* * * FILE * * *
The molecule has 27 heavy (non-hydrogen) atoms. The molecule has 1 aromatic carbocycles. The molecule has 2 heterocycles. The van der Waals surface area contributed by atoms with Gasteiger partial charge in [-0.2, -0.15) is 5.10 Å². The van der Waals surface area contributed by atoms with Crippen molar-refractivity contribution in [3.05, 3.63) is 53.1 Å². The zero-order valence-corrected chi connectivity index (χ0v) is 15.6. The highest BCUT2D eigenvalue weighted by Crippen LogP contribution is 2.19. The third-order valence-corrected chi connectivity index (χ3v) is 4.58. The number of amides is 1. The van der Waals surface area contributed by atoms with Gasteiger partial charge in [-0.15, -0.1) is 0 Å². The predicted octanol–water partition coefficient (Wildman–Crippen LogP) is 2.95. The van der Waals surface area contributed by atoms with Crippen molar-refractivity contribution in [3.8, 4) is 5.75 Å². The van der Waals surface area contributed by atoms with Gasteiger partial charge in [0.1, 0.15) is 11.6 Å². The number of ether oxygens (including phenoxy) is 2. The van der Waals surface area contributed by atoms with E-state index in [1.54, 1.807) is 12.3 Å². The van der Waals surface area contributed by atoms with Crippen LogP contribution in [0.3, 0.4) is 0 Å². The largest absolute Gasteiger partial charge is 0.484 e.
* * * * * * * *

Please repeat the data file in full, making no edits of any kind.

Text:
The molecule has 27 heavy (non-hydrogen) atoms. The molecule has 1 aromatic carbocycles. The molecule has 2 heterocycles. The van der Waals surface area contributed by atoms with Gasteiger partial charge in [-0.2, -0.15) is 5.10 Å². The van der Waals surface area contributed by atoms with Crippen molar-refractivity contribution in [3.05, 3.63) is 53.1 Å². The zero-order valence-corrected chi connectivity index (χ0v) is 15.6. The highest BCUT2D eigenvalue weighted by Crippen LogP contribution is 2.19. The third-order valence-corrected chi connectivity index (χ3v) is 4.58. The number of amides is 1. The van der Waals surface area contributed by atoms with Gasteiger partial charge in [-0.15, -0.1) is 0 Å². The predicted octanol–water partition coefficient (Wildman–Crippen LogP) is 2.95. The van der Waals surface area contributed by atoms with Crippen molar-refractivity contribution in [3.8, 4) is 5.75 Å². The van der Waals surface area contributed by atoms with Gasteiger partial charge in [0.1, 0.15) is 11.6 Å². The number of ether oxygens (including phenoxy) is 2. The van der Waals surface area contributed by atoms with E-state index in [1.54, 1.807) is 12.3 Å². The van der Waals surface area contributed by atoms with Crippen LogP contribution in [0.3, 0.4) is 0 Å². The largest absolute Gasteiger partial charge is 0.484 e.